MREMAP(2) Linux Programmer's Manual MREMAP(2)
mremap - remap a virtual memory address
#define _GNU_SOURCE /* See feature_test_macros(7) */
void *mremap(void *old_address, size_t old_size,
size_t new_size, int flags, ... /* void *new_address */);
mremap() expands (or shrinks) an existing memory mapping, potentially
moving it at the same time (controlled by the flags argument and the
available virtual address space).
old_address is the old address of the virtual memory block that you
want to expand (or shrink). Note that old_address has to be page
aligned. old_size is the old size of the virtual memory block.
new_size is the requested size of the virtual memory block after the
resize. An optional fifth argument, new_address, may be provided; see
the description of MREMAP_FIXED below.
If the value of old_size is zero, and old_address refers to a shareable
mapping (see mmap(2) MAP_SHARED), then mremap() will create a new map-
ping of the same pages. new_size will be the size of the new mapping
and the location of the new mapping may be specified with new_address;
see the description of MREMAP_FIXED below. If a new mapping is
requested via this method, then the MREMAP_MAYMOVE flag must also be
In Linux the memory is divided into pages. A user process has (one or)
several linear virtual memory segments. Each virtual memory segment
has one or more mappings to real memory pages (in the page table).
Each virtual memory segment has its own protection (access rights),
which may cause a segmentation violation if the memory is accessed
incorrectly (e.g., writing to a read-only segment). Accessing virtual
memory outside of the segments will also cause a segmentation viola-
mremap() uses the Linux page table scheme. mremap() changes the map-
ping between virtual addresses and memory pages. This can be used to
implement a very efficient realloc(3).
The flags bit-mask argument may be 0, or include the following flag:
By default, if there is not sufficient space to expand a mapping
at its current location, then mremap() fails. If this flag is
specified, then the kernel is permitted to relocate the mapping
to a new virtual address, if necessary. If the mapping is relo-
cated, then absolute pointers into the old mapping location
become invalid (offsets relative to the starting address of the
mapping should be employed).
MREMAP_FIXED (since Linux 2.3.31)
This flag serves a similar purpose to the MAP_FIXED flag of
mmap(2). If this flag is specified, then mremap() accepts a
fifth argument, void *new_address, which specifies a page-
aligned address to which the mapping must be moved. Any previ-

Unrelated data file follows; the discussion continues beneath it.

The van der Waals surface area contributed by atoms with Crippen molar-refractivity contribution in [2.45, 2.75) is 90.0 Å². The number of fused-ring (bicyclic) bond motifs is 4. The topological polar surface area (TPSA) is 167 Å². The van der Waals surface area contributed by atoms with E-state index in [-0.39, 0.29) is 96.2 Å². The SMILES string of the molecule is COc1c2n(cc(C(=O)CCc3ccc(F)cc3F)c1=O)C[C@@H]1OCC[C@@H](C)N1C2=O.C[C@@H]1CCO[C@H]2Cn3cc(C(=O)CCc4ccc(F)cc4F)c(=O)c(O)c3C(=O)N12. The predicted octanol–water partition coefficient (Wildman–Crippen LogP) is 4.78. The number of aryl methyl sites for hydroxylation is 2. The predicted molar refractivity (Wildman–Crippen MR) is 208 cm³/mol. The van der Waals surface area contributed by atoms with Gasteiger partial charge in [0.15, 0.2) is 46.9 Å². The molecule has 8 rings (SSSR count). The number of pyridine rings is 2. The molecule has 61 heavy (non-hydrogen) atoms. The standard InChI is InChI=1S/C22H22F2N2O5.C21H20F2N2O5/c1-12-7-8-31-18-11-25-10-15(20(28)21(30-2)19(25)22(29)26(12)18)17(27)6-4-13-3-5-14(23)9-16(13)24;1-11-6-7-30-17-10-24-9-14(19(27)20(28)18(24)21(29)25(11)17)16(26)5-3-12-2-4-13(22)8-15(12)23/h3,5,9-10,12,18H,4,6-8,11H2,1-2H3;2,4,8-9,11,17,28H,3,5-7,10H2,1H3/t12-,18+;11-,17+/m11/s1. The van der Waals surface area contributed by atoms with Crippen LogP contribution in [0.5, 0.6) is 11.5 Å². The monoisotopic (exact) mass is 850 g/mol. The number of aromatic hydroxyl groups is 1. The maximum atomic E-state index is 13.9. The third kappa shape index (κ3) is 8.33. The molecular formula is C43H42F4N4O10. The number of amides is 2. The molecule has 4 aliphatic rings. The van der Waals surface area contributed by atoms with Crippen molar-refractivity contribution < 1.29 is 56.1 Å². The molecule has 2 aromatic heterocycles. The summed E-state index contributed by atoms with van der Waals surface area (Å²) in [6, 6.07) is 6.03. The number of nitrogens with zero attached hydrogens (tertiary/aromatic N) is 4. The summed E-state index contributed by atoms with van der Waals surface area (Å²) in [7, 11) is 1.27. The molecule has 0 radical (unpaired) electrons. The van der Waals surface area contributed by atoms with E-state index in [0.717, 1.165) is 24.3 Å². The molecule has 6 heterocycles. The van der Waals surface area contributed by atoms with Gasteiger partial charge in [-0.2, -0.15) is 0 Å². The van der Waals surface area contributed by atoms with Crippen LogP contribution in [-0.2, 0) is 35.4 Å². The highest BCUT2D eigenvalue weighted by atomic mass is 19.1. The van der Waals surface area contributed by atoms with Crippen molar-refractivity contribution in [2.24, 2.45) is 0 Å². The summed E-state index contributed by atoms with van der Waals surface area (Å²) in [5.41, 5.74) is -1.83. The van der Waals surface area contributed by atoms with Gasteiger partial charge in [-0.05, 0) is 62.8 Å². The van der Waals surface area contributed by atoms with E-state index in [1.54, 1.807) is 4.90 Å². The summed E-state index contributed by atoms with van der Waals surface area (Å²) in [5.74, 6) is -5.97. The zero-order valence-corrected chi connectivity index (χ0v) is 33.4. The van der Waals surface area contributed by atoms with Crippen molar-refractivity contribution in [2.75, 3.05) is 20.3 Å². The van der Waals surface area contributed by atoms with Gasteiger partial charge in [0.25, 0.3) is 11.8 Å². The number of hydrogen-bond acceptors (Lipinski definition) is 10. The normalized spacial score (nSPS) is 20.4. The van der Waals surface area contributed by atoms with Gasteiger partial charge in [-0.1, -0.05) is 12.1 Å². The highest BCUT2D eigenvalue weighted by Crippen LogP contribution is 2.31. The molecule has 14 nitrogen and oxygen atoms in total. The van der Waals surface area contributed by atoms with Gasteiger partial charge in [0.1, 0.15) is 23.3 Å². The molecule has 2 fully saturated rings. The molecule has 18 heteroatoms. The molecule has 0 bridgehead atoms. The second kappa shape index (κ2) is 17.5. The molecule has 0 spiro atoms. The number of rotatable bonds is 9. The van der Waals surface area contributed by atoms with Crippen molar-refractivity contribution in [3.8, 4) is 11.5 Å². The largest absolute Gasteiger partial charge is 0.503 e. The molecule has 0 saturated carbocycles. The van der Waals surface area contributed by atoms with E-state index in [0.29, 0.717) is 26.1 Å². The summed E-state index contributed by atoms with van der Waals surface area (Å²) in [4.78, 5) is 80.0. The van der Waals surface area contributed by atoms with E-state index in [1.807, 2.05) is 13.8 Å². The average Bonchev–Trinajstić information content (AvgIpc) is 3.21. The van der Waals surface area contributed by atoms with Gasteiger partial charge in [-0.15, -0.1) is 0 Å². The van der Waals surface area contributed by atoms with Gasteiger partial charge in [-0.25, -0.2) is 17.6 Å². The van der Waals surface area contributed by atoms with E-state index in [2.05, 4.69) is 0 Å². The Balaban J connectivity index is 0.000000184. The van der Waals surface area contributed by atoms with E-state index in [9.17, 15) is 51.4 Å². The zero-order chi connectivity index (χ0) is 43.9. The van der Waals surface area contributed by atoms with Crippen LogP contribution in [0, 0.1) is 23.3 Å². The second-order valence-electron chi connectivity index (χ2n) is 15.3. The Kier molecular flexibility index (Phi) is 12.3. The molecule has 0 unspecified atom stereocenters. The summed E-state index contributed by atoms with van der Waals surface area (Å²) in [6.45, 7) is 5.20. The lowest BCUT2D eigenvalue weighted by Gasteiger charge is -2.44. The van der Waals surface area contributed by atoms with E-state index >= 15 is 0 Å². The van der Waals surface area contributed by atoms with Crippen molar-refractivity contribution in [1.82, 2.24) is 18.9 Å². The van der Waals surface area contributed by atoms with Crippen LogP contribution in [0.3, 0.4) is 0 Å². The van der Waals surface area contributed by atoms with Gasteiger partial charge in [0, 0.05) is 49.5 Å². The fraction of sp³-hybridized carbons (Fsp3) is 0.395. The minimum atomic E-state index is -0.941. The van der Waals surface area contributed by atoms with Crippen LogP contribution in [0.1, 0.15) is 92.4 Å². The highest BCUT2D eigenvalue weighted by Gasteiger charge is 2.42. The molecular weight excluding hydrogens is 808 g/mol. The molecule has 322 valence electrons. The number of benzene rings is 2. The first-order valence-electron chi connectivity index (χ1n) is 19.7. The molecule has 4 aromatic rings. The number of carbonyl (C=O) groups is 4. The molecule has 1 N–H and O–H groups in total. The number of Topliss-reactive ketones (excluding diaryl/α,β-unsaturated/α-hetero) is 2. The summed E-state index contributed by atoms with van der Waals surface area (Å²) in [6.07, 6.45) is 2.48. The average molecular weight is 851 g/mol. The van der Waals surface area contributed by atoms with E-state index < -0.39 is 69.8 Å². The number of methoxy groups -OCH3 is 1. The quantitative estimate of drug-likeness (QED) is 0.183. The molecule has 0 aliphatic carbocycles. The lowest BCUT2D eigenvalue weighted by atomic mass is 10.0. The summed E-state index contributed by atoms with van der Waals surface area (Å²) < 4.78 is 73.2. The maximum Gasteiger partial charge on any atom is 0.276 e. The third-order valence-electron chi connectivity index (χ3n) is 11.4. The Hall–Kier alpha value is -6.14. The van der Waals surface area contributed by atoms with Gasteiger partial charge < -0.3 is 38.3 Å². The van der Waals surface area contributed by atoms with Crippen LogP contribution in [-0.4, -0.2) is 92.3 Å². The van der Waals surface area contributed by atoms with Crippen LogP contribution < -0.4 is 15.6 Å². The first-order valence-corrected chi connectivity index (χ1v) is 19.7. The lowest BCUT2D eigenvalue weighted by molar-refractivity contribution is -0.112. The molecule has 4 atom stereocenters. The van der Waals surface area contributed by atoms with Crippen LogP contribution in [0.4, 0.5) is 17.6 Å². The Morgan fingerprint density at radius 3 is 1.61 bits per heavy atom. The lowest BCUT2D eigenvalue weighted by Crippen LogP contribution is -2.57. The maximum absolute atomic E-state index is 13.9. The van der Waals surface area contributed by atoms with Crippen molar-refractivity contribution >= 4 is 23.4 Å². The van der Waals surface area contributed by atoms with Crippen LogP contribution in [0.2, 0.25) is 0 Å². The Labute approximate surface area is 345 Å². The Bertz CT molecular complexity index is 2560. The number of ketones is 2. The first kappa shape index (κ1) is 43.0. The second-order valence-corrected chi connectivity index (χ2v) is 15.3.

ous mapping at the address range specified by new_address and
new_size is unmapped. If MREMAP_FIXED is specified, then
MREMAP_MAYMOVE must also be specified.
If the memory segment specified by old_address and old_size is locked
(using mlock(2) or similar), then this lock is maintained when the seg-
ment is resized and/or relocated. As a consequence, the amount of mem-
ory locked by the process may change.
On success mremap() returns a pointer to the new virtual memory area.
On error, the value MAP_FAILED (that is, (void *) -1) is returned, and
errno is set appropriately.
EAGAIN The caller tried to expand a memory segment that is locked, but
this was not possible without exceeding the RLIMIT_MEMLOCK
EFAULT "Segmentation fault." Some address in the range old_address to
old_address+old_size is an invalid virtual memory address for
this process. You can also get EFAULT even if there exist map-
pings that cover the whole address space requested, but those
mappings are of different types.
EINVAL An invalid argument was given. Possible causes are:
* old_address was not page aligned;
* a value other than MREMAP_MAYMOVE or MREMAP_FIXED was speci-
fied in flags;
* new_size was zero;
* new_size or new_address was invalid;
* the new address range specified by new_address and new_size
overlapped the old address range specified by old_address and
* MREMAP_FIXED was specified without also specifying
* old_size was zero and old_address does not refer to a share-
able mapping (but see BUGS);
* old_size was zero and the MREMAP_MAYMOVE flag was not speci-
ENOMEM The memory area cannot be expanded at the current virtual
address, and the MREMAP_MAYMOVE flag is not set in flags. Or,
there is not enough (virtual) memory available.
This call is Linux-specific, and should not be used in programs
intended to be portable.
Prior to version 2.4, glibc did not expose the definition of
MREMAP_FIXED, and the prototype for mremap() did not allow for the
If mremap() is used to move or expand an area locked with mlock(2) or
equivalent, the mremap() call will make a best effort to populate the
new area but will not fail with ENOMEM if the area cannot be populated.
Before Linux 4.14, if old_size was zero and the mapping referred to by
old_address was a private mapping (mmap(2) MAP_PRIVATE), mremap() cre-
ated a new private mapping unrelated to the original mapping. This
behavior was unintended and probably unexpected in user-space applica-
tions (since the intention of mremap() is to create a new mapping based
on the original mapping). Since Linux 4.14, mremap() fails with the
error EINVAL in this scenario.
brk(2), getpagesize(2), getrlimit(2), mlock(2), mmap(2), sbrk(2), mal-
Your favorite text book on operating systems for more information on
paged memory (e.g., Modern Operating Systems by Andrew S. Tanenbaum,
Inside Linux by Randolf Bentson, The Design of the UNIX Operating Sys-
tem by Maurice J. Bach)
This page is part of release 4.15 of the Linux man-pages project. A
description of the project, information about reporting bugs, and the
latest version of this page, can be found at
Linux 2017-09-25 MREMAP(2)
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